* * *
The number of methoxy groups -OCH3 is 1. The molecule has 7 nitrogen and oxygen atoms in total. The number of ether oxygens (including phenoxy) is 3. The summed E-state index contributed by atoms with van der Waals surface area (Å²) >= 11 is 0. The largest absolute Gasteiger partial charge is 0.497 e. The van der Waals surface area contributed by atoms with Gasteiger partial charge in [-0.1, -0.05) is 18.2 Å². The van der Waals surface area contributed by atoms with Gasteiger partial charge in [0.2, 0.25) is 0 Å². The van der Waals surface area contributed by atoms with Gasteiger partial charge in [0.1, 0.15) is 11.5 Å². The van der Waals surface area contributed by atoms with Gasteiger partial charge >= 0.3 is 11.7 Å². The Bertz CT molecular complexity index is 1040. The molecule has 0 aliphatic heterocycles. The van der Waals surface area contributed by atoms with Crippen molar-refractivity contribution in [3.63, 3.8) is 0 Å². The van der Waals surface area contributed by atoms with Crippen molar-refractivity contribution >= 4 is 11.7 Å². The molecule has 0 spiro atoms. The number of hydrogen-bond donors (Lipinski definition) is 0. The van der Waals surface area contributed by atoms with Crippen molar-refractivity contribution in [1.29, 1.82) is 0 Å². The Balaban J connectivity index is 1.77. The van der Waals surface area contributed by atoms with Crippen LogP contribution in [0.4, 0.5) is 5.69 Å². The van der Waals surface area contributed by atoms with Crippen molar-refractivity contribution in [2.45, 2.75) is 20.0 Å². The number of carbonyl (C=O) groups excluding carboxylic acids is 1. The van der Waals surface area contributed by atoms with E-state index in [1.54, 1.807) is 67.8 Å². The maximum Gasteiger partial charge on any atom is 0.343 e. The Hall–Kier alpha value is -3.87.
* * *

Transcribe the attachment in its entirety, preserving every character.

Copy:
The number of methoxy groups -OCH3 is 1. The molecule has 7 nitrogen and oxygen atoms in total. The number of ether oxygens (including phenoxy) is 3. The summed E-state index contributed by atoms with van der Waals surface area (Å²) >= 11 is 0. The largest absolute Gasteiger partial charge is 0.497 e. The van der Waals surface area contributed by atoms with Gasteiger partial charge in [-0.1, -0.05) is 18.2 Å². The van der Waals surface area contributed by atoms with Gasteiger partial charge in [0.2, 0.25) is 0 Å². The van der Waals surface area contributed by atoms with Gasteiger partial charge in [0.1, 0.15) is 11.5 Å². The van der Waals surface area contributed by atoms with Gasteiger partial charge >= 0.3 is 11.7 Å². The Bertz CT molecular complexity index is 1040. The molecule has 0 aliphatic heterocycles. The van der Waals surface area contributed by atoms with Crippen molar-refractivity contribution in [3.63, 3.8) is 0 Å². The van der Waals surface area contributed by atoms with Crippen molar-refractivity contribution >= 4 is 11.7 Å². The molecule has 0 spiro atoms. The number of hydrogen-bond donors (Lipinski definition) is 0. The van der Waals surface area contributed by atoms with Crippen molar-refractivity contribution in [1.29, 1.82) is 0 Å². The Balaban J connectivity index is 1.77. The van der Waals surface area contributed by atoms with Crippen LogP contribution in [0.4, 0.5) is 5.69 Å². The van der Waals surface area contributed by atoms with Crippen molar-refractivity contribution in [2.45, 2.75) is 20.0 Å². The number of carbonyl (C=O) groups excluding carboxylic acids is 1. The van der Waals surface area contributed by atoms with E-state index in [1.54, 1.807) is 67.8 Å². The maximum Gasteiger partial charge on any atom is 0.343 e. The Hall–Kier alpha value is -3.87.